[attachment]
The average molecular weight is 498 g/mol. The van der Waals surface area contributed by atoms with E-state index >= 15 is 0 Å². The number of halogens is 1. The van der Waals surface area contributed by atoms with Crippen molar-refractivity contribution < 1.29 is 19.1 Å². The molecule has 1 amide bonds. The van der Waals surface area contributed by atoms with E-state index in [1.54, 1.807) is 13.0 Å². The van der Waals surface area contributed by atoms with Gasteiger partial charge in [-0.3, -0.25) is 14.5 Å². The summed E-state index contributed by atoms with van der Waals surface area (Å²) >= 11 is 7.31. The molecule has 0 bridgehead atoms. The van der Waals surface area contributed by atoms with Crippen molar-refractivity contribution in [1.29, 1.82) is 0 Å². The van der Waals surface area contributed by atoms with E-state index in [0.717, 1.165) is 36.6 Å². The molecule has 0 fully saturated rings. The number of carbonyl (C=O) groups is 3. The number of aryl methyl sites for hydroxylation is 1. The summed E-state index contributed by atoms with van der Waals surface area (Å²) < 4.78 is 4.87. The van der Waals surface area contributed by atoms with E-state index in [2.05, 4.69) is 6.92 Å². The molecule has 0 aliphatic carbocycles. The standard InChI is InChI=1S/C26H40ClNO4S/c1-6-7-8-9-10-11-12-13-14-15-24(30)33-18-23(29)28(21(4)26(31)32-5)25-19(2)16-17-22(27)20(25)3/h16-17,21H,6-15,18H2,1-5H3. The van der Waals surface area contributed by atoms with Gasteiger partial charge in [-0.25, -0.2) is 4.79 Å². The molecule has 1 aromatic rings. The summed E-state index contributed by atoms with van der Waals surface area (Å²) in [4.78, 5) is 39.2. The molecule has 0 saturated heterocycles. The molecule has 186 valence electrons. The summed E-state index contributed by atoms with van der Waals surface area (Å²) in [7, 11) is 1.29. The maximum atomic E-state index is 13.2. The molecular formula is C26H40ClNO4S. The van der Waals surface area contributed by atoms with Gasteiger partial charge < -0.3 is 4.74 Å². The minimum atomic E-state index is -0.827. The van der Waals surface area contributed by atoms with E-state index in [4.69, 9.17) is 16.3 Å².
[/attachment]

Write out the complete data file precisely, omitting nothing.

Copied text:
The average molecular weight is 498 g/mol. The van der Waals surface area contributed by atoms with E-state index >= 15 is 0 Å². The number of halogens is 1. The van der Waals surface area contributed by atoms with Crippen molar-refractivity contribution < 1.29 is 19.1 Å². The molecule has 1 amide bonds. The van der Waals surface area contributed by atoms with E-state index in [1.54, 1.807) is 13.0 Å². The van der Waals surface area contributed by atoms with Gasteiger partial charge in [-0.3, -0.25) is 14.5 Å². The summed E-state index contributed by atoms with van der Waals surface area (Å²) >= 11 is 7.31. The molecule has 0 bridgehead atoms. The van der Waals surface area contributed by atoms with Crippen molar-refractivity contribution in [1.29, 1.82) is 0 Å². The van der Waals surface area contributed by atoms with E-state index in [0.717, 1.165) is 36.6 Å². The molecule has 0 fully saturated rings. The number of carbonyl (C=O) groups is 3. The number of aryl methyl sites for hydroxylation is 1. The summed E-state index contributed by atoms with van der Waals surface area (Å²) < 4.78 is 4.87. The van der Waals surface area contributed by atoms with E-state index in [2.05, 4.69) is 6.92 Å². The molecule has 0 aliphatic carbocycles. The standard InChI is InChI=1S/C26H40ClNO4S/c1-6-7-8-9-10-11-12-13-14-15-24(30)33-18-23(29)28(21(4)26(31)32-5)25-19(2)16-17-22(27)20(25)3/h16-17,21H,6-15,18H2,1-5H3. The van der Waals surface area contributed by atoms with Gasteiger partial charge in [-0.25, -0.2) is 4.79 Å². The molecule has 1 aromatic rings. The summed E-state index contributed by atoms with van der Waals surface area (Å²) in [4.78, 5) is 39.2. The molecule has 0 saturated heterocycles. The molecule has 186 valence electrons. The summed E-state index contributed by atoms with van der Waals surface area (Å²) in [7, 11) is 1.29. The maximum atomic E-state index is 13.2. The molecular formula is C26H40ClNO4S. The van der Waals surface area contributed by atoms with Gasteiger partial charge < -0.3 is 4.74 Å². The minimum atomic E-state index is -0.827. The van der Waals surface area contributed by atoms with E-state index in [4.69, 9.17) is 16.3 Å².